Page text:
Re: [DNSOP] Clarifying referrals (#35)

Paul Vixie <> Mon, 13 November 2017 02:42 UTC

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Subject: Re: [DNSOP] Clarifying referrals (#35)
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Andrew Sullivan wrote:
> ...
>> we should note that an upward or sideways or other non-downward referral is
>> a sign of misconfiguration and must be treated as SERVFAIL.
> I am a little uncomfortable with using this document to specify
> protocol behaviour as opposed to specifying protocol behaviour already
> specified elsewhere.  I may have missed them, but I am not sure either
> of these requirements (musts) are stated so baldly in any RFC.  Have I
> missed something?

when i stupidly introduced the idea of upward referrals while evidently 
hallucinating on crack cocaine back in the mid 1990's, the section of 
RFC 1034 that somebody should have printed, rolled up, and smacked me 
with was 4.1:

> 4.1. Introduction
> Name servers are the repositories of information that make up the domain
> database.  The database is divided up into sections called zones, which
> are distributed among the name servers.  While name servers can have
> several optional functions and sources of data, the essential task of a
> name server is to answer queries using data in its zones.  By design,
> name servers can answer queries in a simple manner; the response can
> always be generated using only local data, and either contains the
> answer to the question or a referral to other name servers "closer" to
> the desired information.

the operative phrase is '"closer" to'. this is repeated in 4.3.1:

> 4.3.1. Queries and responses
> The principal activity of name servers is to answer standard queries.
> Both the query and its response are carried in a standard message format
> which is described in [RFC-1035].  The query contains a QTYPE, QCLASS,
> and QNAME, which describe the types and classes of desired information
> and the name of interest.
> The way that the name server answers the query depends upon whether it
> is operating in recursive mode or not:
>    - The simplest mode for the server is non-recursive, since it
>      can answer queries using only local information: the response
>      contains an error, the answer, or a referral to some other
>      server "closer" to the answer.  All name servers must
>      implement non-recursive queries.

here again we see '"closer" to' as the allowed behaviour. of course, we 
also see that Unbound, and BIND with "recursion no;", are out-of-spec. 
so there's evidently a lot of fuzz here. that's why i'd love to see your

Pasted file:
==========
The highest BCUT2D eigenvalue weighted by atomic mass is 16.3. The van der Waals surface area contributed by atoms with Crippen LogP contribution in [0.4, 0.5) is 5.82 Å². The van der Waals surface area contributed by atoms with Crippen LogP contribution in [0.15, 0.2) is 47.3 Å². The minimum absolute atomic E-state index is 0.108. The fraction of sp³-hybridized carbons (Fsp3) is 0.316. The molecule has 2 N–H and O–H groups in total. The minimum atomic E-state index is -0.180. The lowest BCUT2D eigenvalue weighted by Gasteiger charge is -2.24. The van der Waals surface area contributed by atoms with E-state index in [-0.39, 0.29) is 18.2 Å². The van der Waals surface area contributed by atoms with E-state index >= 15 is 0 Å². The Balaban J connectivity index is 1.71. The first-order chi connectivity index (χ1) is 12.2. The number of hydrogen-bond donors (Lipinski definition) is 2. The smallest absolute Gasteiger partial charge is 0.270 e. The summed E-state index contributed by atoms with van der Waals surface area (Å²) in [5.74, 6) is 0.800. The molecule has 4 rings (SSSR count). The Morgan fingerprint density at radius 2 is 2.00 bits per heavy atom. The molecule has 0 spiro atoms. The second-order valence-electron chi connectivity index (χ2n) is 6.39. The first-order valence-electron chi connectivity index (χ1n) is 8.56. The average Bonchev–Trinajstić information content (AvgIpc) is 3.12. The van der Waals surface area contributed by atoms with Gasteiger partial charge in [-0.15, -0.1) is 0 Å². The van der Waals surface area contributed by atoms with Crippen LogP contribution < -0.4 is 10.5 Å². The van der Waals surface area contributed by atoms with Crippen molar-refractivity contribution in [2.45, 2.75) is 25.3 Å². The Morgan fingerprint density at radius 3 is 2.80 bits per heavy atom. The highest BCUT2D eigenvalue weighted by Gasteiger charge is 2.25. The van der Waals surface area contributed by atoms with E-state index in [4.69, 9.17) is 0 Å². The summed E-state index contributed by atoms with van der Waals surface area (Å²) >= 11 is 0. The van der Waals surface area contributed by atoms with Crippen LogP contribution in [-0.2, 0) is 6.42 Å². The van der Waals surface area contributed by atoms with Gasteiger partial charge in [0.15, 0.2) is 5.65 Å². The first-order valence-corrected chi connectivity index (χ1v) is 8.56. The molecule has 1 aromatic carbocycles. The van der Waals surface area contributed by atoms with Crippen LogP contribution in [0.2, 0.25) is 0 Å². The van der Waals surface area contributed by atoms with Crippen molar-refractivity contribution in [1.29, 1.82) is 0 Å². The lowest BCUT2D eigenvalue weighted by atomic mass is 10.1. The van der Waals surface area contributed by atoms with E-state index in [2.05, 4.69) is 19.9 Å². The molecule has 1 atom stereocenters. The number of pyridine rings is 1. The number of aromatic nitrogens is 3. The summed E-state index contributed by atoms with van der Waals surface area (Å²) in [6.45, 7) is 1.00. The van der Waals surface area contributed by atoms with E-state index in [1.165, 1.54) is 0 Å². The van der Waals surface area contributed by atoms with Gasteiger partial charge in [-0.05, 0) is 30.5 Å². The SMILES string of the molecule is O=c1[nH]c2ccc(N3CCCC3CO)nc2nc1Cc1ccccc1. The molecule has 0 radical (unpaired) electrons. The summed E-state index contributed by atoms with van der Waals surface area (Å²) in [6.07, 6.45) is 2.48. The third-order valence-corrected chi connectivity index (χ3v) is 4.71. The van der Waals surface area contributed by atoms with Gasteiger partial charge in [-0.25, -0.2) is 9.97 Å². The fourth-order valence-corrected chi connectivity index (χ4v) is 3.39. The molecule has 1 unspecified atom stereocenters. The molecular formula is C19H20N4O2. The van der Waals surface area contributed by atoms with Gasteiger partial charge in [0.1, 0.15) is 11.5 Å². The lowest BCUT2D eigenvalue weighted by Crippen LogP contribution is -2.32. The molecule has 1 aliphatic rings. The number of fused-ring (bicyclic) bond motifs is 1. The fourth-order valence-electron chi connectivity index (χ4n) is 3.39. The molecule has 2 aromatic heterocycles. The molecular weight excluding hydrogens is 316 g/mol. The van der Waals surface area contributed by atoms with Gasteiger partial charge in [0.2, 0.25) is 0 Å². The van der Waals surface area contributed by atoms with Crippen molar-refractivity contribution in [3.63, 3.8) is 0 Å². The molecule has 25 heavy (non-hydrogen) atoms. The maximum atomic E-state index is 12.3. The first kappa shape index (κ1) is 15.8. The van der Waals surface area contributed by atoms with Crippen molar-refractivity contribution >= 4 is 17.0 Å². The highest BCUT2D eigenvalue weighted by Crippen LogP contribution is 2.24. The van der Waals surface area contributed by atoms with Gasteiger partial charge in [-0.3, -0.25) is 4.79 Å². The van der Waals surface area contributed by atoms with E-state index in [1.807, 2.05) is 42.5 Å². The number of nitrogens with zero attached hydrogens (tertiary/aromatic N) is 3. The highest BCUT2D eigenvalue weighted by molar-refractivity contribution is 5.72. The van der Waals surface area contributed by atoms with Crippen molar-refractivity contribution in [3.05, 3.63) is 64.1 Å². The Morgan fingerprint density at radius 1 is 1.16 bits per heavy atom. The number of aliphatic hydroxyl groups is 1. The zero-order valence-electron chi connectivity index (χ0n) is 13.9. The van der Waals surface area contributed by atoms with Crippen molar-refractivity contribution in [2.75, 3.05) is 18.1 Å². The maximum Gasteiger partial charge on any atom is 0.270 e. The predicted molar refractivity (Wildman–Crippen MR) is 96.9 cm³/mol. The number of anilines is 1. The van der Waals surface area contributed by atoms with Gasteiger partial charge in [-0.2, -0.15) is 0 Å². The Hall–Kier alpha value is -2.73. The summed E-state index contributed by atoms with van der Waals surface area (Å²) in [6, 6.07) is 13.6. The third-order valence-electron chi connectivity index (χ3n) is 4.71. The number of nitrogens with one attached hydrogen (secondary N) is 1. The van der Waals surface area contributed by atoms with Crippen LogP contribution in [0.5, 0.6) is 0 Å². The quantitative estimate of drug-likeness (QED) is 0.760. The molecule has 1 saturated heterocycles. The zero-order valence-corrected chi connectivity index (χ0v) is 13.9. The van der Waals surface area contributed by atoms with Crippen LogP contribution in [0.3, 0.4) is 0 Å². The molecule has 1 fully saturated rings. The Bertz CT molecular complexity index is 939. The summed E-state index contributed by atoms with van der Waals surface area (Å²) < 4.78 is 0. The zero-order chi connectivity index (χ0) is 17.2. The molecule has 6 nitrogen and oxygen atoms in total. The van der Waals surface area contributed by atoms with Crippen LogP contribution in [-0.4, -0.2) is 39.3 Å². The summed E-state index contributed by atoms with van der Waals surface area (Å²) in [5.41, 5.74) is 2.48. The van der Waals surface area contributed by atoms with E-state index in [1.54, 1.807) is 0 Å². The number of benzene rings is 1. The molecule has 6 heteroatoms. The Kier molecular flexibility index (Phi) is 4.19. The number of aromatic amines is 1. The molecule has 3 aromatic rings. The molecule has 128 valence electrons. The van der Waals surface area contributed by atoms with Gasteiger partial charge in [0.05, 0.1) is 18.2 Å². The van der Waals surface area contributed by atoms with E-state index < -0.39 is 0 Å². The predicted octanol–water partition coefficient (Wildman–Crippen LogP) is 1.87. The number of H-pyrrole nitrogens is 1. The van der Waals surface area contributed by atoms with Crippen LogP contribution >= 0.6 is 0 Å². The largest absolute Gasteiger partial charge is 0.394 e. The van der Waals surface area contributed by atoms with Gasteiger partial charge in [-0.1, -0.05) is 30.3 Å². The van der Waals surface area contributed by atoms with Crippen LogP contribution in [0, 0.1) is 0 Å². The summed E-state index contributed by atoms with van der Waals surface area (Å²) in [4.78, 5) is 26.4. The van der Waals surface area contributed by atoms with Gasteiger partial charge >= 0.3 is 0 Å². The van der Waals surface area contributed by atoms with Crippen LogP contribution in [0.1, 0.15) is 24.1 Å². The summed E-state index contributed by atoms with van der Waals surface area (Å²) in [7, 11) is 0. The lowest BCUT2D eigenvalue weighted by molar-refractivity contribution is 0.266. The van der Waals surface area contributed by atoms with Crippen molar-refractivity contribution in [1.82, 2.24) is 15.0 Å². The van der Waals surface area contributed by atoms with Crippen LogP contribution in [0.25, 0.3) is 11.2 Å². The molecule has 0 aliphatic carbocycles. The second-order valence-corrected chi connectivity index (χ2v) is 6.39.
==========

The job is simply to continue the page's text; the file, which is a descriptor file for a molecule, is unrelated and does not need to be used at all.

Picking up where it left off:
current "clarifying referrals" document reference RFC 1034 4.1 and 4.3.1 
and somehow reinforce that this wasn't a part of the spec that folks can 
just ignore, even though many have and others probably will.

in [ibid], this is reinforced a third time:

> If recursive service is not requested or is not available, the non-
> recursive response will be one of the following:
>    - An authoritative name error indicating that the name does not
>      exist.
>    - A temporary error indication.
>    - Some combination of:
>      RRs that answer the question, together with an indication
>      whether the data comes from a zone or is cached.
>      A referral to name servers which have zones which are closer
>      ancestors to the name than the server sending the reply.
>    - RRs that the name server thinks will prove useful to the
>      requester.

this time the phrase is "closer ancestors" which is even clearer than 
'"closer" to' as used earlier in the document. and then in 4.3.2 we see:

>          b. If a match would take us out of the authoritative data,
>             we have a referral.  This happens when we encounter a
>             node with NS RRs marking cuts along the bottom of a
>             zone.

here, some inclarity is introduced by implication, since in what we now 
call a "mixed mode" name server, indirect descendant information may be 
present, and at least one name server whose innards i'm aware of would 
send a cached referral. also if a name server is authoritative for two 
zones, one the parent of the other, then when it receives a query it 
will not know which zone the iterative resolver client thinks it is "in" 
and will send the "closest" answer which may hide the parent's 
delegation to the child, effectively gluing two zones into one. i don't 
think you'll want to bite off all that in this document, but i want to 
reintroduce this problem to the e-mail archives since the last time it 
was spoken of was on the namedroppers list in the early 1990's. ("unix 
mount point" semantics are a steep climb, but the only way out.)

importantly however, the time when the algorithm described in [ibid] is 
allowed to send a referral is when a match would "take us out of the 
authoritative data", and the referral contents are copied from the 
non-authoriative NS RRset at the bottom of the zone we were searching. 
so, further evidence that upward or sideways referrals are off-spec.

P Vixie